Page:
As he makes his way through the jungle to a constant litany of a refusal to lose his words, he suddenly realises that his hearing had begun to return, something that delights him. He encounters a fierce lion though is able to send it away when he brandishes the tablet before it. Ten days later, Hethor is weakened by lack of food, forced to crawl along clutching his tablet until he is stopped. It is the hairy men from earlier, armed with spears they jab him, stopping when Hethor brandishes the golden tablet. They instead bear him on a stretcher formed by a group of spears to their village. Waking within a rude village hut, he is given water by a hairy woman, his terms for the creatures tending to his care. Neither he nor the woman can understand each other, though it doesn't stop Hethor from attempting to introduce himself as Hethor as he is fed and given water. The second day sees Hethor asking about his tablet. By pointing at himself, he tells the woman he is Hethor, something she repeats back as Heh-for. Pointing at her, she tells him Arellya.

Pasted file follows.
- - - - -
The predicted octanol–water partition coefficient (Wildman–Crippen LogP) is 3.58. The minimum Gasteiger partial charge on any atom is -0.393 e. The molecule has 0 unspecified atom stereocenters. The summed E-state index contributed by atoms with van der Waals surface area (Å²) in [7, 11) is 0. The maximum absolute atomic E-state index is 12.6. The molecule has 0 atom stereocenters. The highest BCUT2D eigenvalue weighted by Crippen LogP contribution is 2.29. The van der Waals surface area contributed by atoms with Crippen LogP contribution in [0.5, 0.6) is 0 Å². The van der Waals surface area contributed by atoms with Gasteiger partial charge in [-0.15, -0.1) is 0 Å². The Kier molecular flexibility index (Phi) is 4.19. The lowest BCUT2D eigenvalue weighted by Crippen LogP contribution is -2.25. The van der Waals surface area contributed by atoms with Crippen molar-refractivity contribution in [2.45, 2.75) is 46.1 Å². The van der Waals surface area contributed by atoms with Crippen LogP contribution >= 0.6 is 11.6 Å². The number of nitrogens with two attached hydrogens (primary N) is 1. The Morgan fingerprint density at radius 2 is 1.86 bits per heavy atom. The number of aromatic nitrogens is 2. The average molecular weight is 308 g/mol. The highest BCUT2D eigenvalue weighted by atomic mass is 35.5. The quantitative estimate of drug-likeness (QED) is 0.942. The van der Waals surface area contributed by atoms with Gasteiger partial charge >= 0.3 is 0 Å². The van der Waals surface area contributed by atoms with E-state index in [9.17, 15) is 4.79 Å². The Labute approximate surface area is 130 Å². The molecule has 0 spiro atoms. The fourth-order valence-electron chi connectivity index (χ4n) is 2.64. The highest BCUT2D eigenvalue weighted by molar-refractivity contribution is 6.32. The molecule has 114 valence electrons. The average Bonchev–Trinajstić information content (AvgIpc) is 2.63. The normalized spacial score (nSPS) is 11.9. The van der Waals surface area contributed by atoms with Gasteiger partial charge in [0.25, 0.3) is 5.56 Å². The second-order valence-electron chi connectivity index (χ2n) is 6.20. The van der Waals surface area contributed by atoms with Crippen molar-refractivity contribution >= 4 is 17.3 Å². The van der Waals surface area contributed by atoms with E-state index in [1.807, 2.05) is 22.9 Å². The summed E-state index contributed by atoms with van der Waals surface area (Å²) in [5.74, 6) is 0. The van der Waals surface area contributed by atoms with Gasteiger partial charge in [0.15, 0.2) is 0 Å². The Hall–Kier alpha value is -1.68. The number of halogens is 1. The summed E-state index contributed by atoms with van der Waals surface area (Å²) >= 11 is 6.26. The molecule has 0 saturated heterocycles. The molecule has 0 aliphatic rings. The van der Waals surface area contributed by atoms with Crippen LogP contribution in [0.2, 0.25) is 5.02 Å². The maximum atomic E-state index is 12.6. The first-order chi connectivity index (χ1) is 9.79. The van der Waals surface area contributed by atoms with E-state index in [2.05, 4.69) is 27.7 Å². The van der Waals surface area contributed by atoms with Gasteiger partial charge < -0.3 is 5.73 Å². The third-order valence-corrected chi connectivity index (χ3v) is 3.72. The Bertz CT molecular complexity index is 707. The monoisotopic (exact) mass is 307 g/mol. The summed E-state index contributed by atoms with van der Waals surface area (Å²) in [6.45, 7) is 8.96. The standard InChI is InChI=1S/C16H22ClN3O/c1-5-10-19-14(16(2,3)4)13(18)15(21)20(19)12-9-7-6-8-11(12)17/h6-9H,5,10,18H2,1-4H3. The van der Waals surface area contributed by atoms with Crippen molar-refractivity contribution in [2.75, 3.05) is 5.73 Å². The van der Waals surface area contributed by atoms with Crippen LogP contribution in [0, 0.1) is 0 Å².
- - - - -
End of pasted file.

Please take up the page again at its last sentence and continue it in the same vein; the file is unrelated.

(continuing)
As he exits the hut with the tablet in hand, the sight he sees shocks and disgusts him. The assembled villagers begin to bow to him, falling to their knees, even Arellya. He begs them to stand, pleading in God's name not to bow to him. He is forced to listen to his name being chanted through the night, and day. However, after throwing a tantrum, trying to pick fights and eventually being reduced to tears he is met by Arellya who calls his name and indicates the outside of his hut. The chanting and bowing has stopped. Hethor comes to realise that they were not worshipping him but actually worshipping the golden tablet he had been carrying. He is later met by an older hairy man called Kalker who is brought to him by Arellya. To Hethor's surprise, Kalker can speak latin and they begin to talk. He explains that the 'correct people' (as they call themselves) were not worshipping a man, but a messenger who brought God's words. That night as he watches the correct people dance around a fire, he begins to hear the gears and rattles of creation clearer than ever before. In the midst of it all, he recognises all of the sights, sounds and smells around him as but portions of God's creation, every part a portion of a larger complex mechanism. As he listens, the words of the correct people begin to come to him and he realises he can understand the correct people with ease. When Arellya comes to offer him food, he greets and thanks her in the language of the correct people, though it elicits no surprise, merely a question from Arellya as she asks him what had taken him so long to use their language. Though Hethor enjoys being amongst the correct people, and shares a kindred affection (though not love) for Arellya, he is reminded by her that God did not send him with the tablet to live with them, but to head onwards as part of God's design. Hethor agrees, realising that he could not remain with the correct people forever and Arellya tells him the younger males had been creating rafts and paddles. They would take Hethor, though Hethor tells them he didn't wish them to come, too likely to die as many of his fellows had.